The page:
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FS#29799 - [initscripts][cryptsetup] encrypted temporary filesystems

Attached to Project: Arch Linux
Opened by erdbeer (erdbeer) - Monday, 07 May 2012, 12:11 GMT
Last edited by Tom Gundersen (tomegun) - Tuesday, 08 May 2012, 20:02 GMT
Task Type Feature Request
Category Arch Projects
Status Closed
Assigned To Dave Reisner (falconindy)
Tom Gundersen (tomegun)
Architecture All
Severity Very Low
Priority Normal
Reported Version
Due in Version Undecided
Due Date Undecided
Percent Complete 100%
Votes 0
Private No


I'd like to have encrypted temporary filesystems.

Patch for /etc/rc.d/functions:

How it works:
Write "TMP" in the password column in /etc/crypttab and add it in /etc/fstab. When the system boots, a new ext4 filesystem will be created.
This task depends upon

Closed by  Tom Gundersen (tomegun)
Tuesday, 08 May 2012, 20:02 GMT
Reason for closing:  Deferred
Comment by Dave Reisner (falconindy) - Monday, 07 May 2012, 12:17 GMT
This doesn't really make any sense. It'll be created the first time, and then never again because of the blkid -p check you copied over.

- Why not just make the partition once yourself and add it to fstab/crypttab?
- Why ext4? Why not reiserfs? or ext3? or btrfs?
- What's the use case?
Comment by Tom Gundersen (tomegun) - Monday, 07 May 2012, 12:34 GMT
In principle we could do something like this (though I don't like the magic word "TMP", we should just figure out that this is the right thing to do based on the fact that the key is something like /dev/urandom).

That said, I'd like a clear usecase first. Why not just use a tmpfs for your temporary data, and add the partition you intended to encrypt as swapspace (which can be encrypted). That should give you the same level of security, as long as using a tmpfs is ok for you. In my experience using a swap-backed tmpfs is always preferable to a regular filesystem, but I'd be open to any tests that prove me wrong :-)
Comment by erdbeer (erdbeer) - Monday, 07 May 2012, 13:25 GMT
> - Why not just make the partition once yourself and add it to fstab/crypttab?
So you don't have to enter a password every time you boot.

> - Why ext4? Why not reiserfs? or ext3? or btrfs?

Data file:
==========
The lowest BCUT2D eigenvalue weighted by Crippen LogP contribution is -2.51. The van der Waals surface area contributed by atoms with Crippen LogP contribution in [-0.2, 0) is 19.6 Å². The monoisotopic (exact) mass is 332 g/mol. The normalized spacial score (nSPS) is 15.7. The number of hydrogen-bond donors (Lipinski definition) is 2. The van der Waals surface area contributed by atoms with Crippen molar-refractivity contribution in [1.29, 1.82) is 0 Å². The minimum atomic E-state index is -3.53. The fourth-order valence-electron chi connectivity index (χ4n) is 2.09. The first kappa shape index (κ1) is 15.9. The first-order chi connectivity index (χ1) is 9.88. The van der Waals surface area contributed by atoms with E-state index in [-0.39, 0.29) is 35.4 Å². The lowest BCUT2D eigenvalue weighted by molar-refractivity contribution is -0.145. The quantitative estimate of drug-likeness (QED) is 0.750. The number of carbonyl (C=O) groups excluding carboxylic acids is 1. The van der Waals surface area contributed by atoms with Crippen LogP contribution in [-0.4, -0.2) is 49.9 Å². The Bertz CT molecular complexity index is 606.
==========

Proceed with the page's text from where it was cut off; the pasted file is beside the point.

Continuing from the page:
Why not ext4? I chose it because it is fast and reliable.

> - What's the use case?
There might be some people who don't have enough ram for a tmpfs and who don't want anything user-writable to be unencrypted on the disk. I've seen this feature in debian, so I thought there are people who use this (if not, why would they implement it?). A swap-backed tmpfs might work as well. Why is it preferable to a regular filesystem?
Comment by Tom Gundersen (tomegun) - Tuesday, 08 May 2012, 12:19 GMT
It seems to me that you could equally well use a tmpfs backed by encrypted swap.


* We already support this and don't have to add any code.

* You'll likely get higher performance. When using ext4 the kernel will write your data to disk frequently (as one aim is to avoid data-loss on a crash), on a tmpfs the data is only written to disk if you run out of ram (as the data is temporary and in case of a crash/reboot we want to throw it away anyway). See for some numbers from one usecase (obviously YMMV).

* Writing all your data to disk, only to delete it on reboot seems like a waste of time to me.


* If you are doing a lot of swapping, you might see reduced performance. This is because (allegedly) your data is deleted from disk when it moves from swap to ram, so if it must move back you need to write it again. Using ext4 the data will stay on disk, so if you have to evict it from memory no writing is needed. I have not seen any numbers on this, only heard it described. If it can be shown that this is a problem, we could consider implementing this FS (though I'd think it would be a lot nicer if the kernel's swap could be taught to do the right thing).

As to why Debian (and others) would implement encrypted tmp on ext4: until some kernel releases ago tmpfs had lots of limitations compared to other filesystems (limit on the size of files it could store, etc). These have been sorted out and these days it is just like any other filesystem.

Regarding the popularity of this feature: I pointed out a conceptual flaw in the systemd implementation (it is broken) a long time ago, and while fixing it was put on the TODO, no one seems to have complained about it nor has any resources been put towards fixing it. So I guess it is hardly used (if at all) on Fedora/OpenSUSE/+++.
Comment by erdbeer (erdbeer) - Tuesday, 08 May 2012, 19:53 GMT
Okay then, swap backed tmpfs seems fine to me now. Please close this feature request if you like to.
Comment by Tom Gundersen (tomegun) - Tuesday, 08 May 2012, 20:02 GMT
If anyone wants to reopen this in the future: We'll consider it if you have performance numbers to back it up :-)